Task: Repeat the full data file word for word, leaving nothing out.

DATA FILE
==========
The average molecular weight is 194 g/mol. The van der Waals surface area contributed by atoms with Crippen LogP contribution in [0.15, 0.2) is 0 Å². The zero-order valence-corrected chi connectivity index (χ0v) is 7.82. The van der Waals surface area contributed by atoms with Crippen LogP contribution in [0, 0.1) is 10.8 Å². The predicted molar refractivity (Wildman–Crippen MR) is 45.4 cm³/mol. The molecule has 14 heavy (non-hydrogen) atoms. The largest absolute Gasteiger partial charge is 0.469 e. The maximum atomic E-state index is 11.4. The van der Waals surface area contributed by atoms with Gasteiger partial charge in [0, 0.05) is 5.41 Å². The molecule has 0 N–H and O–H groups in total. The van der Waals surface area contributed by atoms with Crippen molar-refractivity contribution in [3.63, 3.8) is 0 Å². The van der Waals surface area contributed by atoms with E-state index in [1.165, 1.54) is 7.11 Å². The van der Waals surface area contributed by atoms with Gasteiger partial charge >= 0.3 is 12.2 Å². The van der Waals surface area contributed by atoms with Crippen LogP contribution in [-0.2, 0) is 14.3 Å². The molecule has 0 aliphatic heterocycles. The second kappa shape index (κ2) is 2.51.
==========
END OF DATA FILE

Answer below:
The average molecular weight is 194 g/mol. The van der Waals surface area contributed by atoms with Crippen LogP contribution in [0.15, 0.2) is 0 Å². The zero-order valence-corrected chi connectivity index (χ0v) is 7.82. The van der Waals surface area contributed by atoms with Crippen LogP contribution in [0, 0.1) is 10.8 Å². The predicted molar refractivity (Wildman–Crippen MR) is 45.4 cm³/mol. The molecule has 14 heavy (non-hydrogen) atoms. The largest absolute Gasteiger partial charge is 0.469 e. The maximum atomic E-state index is 11.4. The van der Waals surface area contributed by atoms with Gasteiger partial charge in [0, 0.05) is 5.41 Å². The molecule has 0 N–H and O–H groups in total. The van der Waals surface area contributed by atoms with Crippen molar-refractivity contribution in [3.63, 3.8) is 0 Å². The van der Waals surface area contributed by atoms with E-state index in [1.165, 1.54) is 7.11 Å². The van der Waals surface area contributed by atoms with Gasteiger partial charge >= 0.3 is 12.2 Å². The van der Waals surface area contributed by atoms with Crippen LogP contribution in [-0.2, 0) is 14.3 Å². The molecule has 0 aliphatic heterocycles. The second kappa shape index (κ2) is 2.51.